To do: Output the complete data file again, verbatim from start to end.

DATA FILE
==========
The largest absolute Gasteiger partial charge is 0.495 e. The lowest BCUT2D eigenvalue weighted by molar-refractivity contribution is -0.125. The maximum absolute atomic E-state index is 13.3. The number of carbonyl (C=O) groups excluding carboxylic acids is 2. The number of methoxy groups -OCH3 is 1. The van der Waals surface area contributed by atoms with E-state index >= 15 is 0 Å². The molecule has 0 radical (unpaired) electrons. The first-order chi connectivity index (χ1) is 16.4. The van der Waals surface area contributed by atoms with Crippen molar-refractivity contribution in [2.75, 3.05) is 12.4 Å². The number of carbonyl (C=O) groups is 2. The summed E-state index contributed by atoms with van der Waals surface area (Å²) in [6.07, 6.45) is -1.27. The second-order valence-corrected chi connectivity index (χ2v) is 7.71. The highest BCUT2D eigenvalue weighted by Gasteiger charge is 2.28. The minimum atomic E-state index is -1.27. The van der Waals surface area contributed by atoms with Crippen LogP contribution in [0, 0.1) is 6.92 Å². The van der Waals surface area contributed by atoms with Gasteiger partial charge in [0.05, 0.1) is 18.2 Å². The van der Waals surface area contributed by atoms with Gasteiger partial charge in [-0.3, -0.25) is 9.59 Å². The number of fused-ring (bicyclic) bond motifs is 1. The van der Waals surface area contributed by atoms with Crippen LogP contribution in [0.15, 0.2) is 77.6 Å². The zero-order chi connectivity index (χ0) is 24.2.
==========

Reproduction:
The largest absolute Gasteiger partial charge is 0.495 e. The lowest BCUT2D eigenvalue weighted by molar-refractivity contribution is -0.125. The maximum absolute atomic E-state index is 13.3. The number of carbonyl (C=O) groups excluding carboxylic acids is 2. The number of methoxy groups -OCH3 is 1. The van der Waals surface area contributed by atoms with E-state index >= 15 is 0 Å². The molecule has 0 radical (unpaired) electrons. The first-order chi connectivity index (χ1) is 16.4. The van der Waals surface area contributed by atoms with Crippen molar-refractivity contribution in [2.75, 3.05) is 12.4 Å². The number of carbonyl (C=O) groups is 2. The summed E-state index contributed by atoms with van der Waals surface area (Å²) in [6.07, 6.45) is -1.27. The second-order valence-corrected chi connectivity index (χ2v) is 7.71. The highest BCUT2D eigenvalue weighted by Gasteiger charge is 2.28. The minimum atomic E-state index is -1.27. The van der Waals surface area contributed by atoms with Crippen LogP contribution in [0, 0.1) is 6.92 Å². The van der Waals surface area contributed by atoms with Gasteiger partial charge in [0.05, 0.1) is 18.2 Å². The van der Waals surface area contributed by atoms with Gasteiger partial charge in [-0.3, -0.25) is 9.59 Å². The number of fused-ring (bicyclic) bond motifs is 1. The van der Waals surface area contributed by atoms with Crippen LogP contribution in [0.15, 0.2) is 77.6 Å². The zero-order chi connectivity index (χ0) is 24.2.